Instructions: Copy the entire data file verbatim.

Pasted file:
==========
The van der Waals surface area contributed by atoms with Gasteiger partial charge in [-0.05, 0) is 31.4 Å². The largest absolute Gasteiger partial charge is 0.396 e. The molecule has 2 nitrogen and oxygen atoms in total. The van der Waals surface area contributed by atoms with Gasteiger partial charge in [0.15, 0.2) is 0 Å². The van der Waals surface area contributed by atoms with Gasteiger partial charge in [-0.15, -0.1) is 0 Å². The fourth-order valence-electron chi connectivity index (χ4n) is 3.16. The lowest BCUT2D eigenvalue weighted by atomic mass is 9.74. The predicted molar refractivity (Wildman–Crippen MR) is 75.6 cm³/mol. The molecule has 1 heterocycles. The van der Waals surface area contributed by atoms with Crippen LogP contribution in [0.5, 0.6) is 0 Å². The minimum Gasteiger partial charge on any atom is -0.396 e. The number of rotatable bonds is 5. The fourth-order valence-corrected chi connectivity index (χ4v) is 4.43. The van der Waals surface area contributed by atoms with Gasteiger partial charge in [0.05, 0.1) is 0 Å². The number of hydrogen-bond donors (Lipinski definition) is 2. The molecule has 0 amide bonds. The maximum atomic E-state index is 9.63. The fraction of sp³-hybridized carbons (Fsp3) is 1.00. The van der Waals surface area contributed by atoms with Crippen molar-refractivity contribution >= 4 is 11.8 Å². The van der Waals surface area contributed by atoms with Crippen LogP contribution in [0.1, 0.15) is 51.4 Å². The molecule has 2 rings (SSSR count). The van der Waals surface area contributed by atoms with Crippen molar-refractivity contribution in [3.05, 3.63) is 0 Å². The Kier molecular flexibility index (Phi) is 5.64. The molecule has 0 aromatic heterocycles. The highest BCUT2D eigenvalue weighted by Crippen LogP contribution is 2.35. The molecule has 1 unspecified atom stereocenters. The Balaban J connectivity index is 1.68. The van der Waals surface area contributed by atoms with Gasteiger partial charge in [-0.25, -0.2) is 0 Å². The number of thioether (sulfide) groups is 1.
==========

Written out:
The van der Waals surface area contributed by atoms with Gasteiger partial charge in [-0.05, 0) is 31.4 Å². The largest absolute Gasteiger partial charge is 0.396 e. The molecule has 2 nitrogen and oxygen atoms in total. The van der Waals surface area contributed by atoms with Gasteiger partial charge in [0.15, 0.2) is 0 Å². The van der Waals surface area contributed by atoms with Gasteiger partial charge in [-0.15, -0.1) is 0 Å². The fourth-order valence-electron chi connectivity index (χ4n) is 3.16. The lowest BCUT2D eigenvalue weighted by atomic mass is 9.74. The predicted molar refractivity (Wildman–Crippen MR) is 75.6 cm³/mol. The molecule has 1 heterocycles. The van der Waals surface area contributed by atoms with Crippen LogP contribution in [0.5, 0.6) is 0 Å². The minimum Gasteiger partial charge on any atom is -0.396 e. The number of rotatable bonds is 5. The fourth-order valence-corrected chi connectivity index (χ4v) is 4.43. The van der Waals surface area contributed by atoms with Gasteiger partial charge in [0.05, 0.1) is 0 Å². The number of hydrogen-bond donors (Lipinski definition) is 2. The molecule has 0 amide bonds. The maximum atomic E-state index is 9.63. The fraction of sp³-hybridized carbons (Fsp3) is 1.00. The van der Waals surface area contributed by atoms with Crippen molar-refractivity contribution >= 4 is 11.8 Å². The van der Waals surface area contributed by atoms with Crippen LogP contribution in [0.1, 0.15) is 51.4 Å². The molecule has 2 rings (SSSR count). The van der Waals surface area contributed by atoms with Crippen molar-refractivity contribution in [3.05, 3.63) is 0 Å². The Kier molecular flexibility index (Phi) is 5.64. The molecule has 0 aromatic heterocycles. The highest BCUT2D eigenvalue weighted by Crippen LogP contribution is 2.35. The molecule has 1 unspecified atom stereocenters. The Balaban J connectivity index is 1.68. The van der Waals surface area contributed by atoms with Gasteiger partial charge in [-0.25, -0.2) is 0 Å². The number of thioether (sulfide) groups is 1.